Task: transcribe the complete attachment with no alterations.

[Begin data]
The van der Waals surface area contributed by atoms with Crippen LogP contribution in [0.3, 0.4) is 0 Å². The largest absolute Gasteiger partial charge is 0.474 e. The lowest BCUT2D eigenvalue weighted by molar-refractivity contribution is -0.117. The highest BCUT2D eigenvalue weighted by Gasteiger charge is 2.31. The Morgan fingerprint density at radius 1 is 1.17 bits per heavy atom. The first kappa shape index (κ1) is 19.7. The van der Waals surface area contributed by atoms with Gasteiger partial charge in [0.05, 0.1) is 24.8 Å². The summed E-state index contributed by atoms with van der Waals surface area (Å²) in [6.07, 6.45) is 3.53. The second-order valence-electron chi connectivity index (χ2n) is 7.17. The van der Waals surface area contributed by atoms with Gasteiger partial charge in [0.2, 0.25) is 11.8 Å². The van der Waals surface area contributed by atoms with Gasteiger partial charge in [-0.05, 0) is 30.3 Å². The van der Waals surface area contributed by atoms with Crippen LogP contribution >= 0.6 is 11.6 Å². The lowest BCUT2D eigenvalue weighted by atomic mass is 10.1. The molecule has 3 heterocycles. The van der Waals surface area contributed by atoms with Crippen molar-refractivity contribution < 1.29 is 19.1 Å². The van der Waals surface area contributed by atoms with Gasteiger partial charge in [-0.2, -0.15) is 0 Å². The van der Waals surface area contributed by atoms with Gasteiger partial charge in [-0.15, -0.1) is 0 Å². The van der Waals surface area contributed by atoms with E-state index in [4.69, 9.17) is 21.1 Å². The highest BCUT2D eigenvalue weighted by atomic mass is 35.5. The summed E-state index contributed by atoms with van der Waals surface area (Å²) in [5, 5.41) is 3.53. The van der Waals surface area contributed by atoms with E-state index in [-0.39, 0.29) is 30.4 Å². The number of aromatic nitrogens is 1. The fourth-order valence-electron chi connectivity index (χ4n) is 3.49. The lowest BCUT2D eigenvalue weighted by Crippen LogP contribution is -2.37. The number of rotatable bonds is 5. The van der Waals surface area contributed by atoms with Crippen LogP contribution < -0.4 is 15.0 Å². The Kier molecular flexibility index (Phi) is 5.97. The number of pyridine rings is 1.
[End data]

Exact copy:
The van der Waals surface area contributed by atoms with Crippen LogP contribution in [0.3, 0.4) is 0 Å². The largest absolute Gasteiger partial charge is 0.474 e. The lowest BCUT2D eigenvalue weighted by molar-refractivity contribution is -0.117. The highest BCUT2D eigenvalue weighted by Gasteiger charge is 2.31. The Morgan fingerprint density at radius 1 is 1.17 bits per heavy atom. The first kappa shape index (κ1) is 19.7. The van der Waals surface area contributed by atoms with Gasteiger partial charge in [0.05, 0.1) is 24.8 Å². The summed E-state index contributed by atoms with van der Waals surface area (Å²) in [6.07, 6.45) is 3.53. The second-order valence-electron chi connectivity index (χ2n) is 7.17. The van der Waals surface area contributed by atoms with Gasteiger partial charge in [0.2, 0.25) is 11.8 Å². The van der Waals surface area contributed by atoms with Gasteiger partial charge in [-0.05, 0) is 30.3 Å². The van der Waals surface area contributed by atoms with Crippen LogP contribution >= 0.6 is 11.6 Å². The lowest BCUT2D eigenvalue weighted by atomic mass is 10.1. The molecule has 3 heterocycles. The van der Waals surface area contributed by atoms with Crippen molar-refractivity contribution < 1.29 is 19.1 Å². The van der Waals surface area contributed by atoms with Gasteiger partial charge in [-0.2, -0.15) is 0 Å². The van der Waals surface area contributed by atoms with Gasteiger partial charge in [-0.15, -0.1) is 0 Å². The van der Waals surface area contributed by atoms with E-state index in [4.69, 9.17) is 21.1 Å². The highest BCUT2D eigenvalue weighted by atomic mass is 35.5. The summed E-state index contributed by atoms with van der Waals surface area (Å²) in [5, 5.41) is 3.53. The van der Waals surface area contributed by atoms with E-state index in [-0.39, 0.29) is 30.4 Å². The number of aromatic nitrogens is 1. The fourth-order valence-electron chi connectivity index (χ4n) is 3.49. The lowest BCUT2D eigenvalue weighted by Crippen LogP contribution is -2.37. The number of rotatable bonds is 5. The van der Waals surface area contributed by atoms with Crippen LogP contribution < -0.4 is 15.0 Å². The Kier molecular flexibility index (Phi) is 5.97. The number of pyridine rings is 1.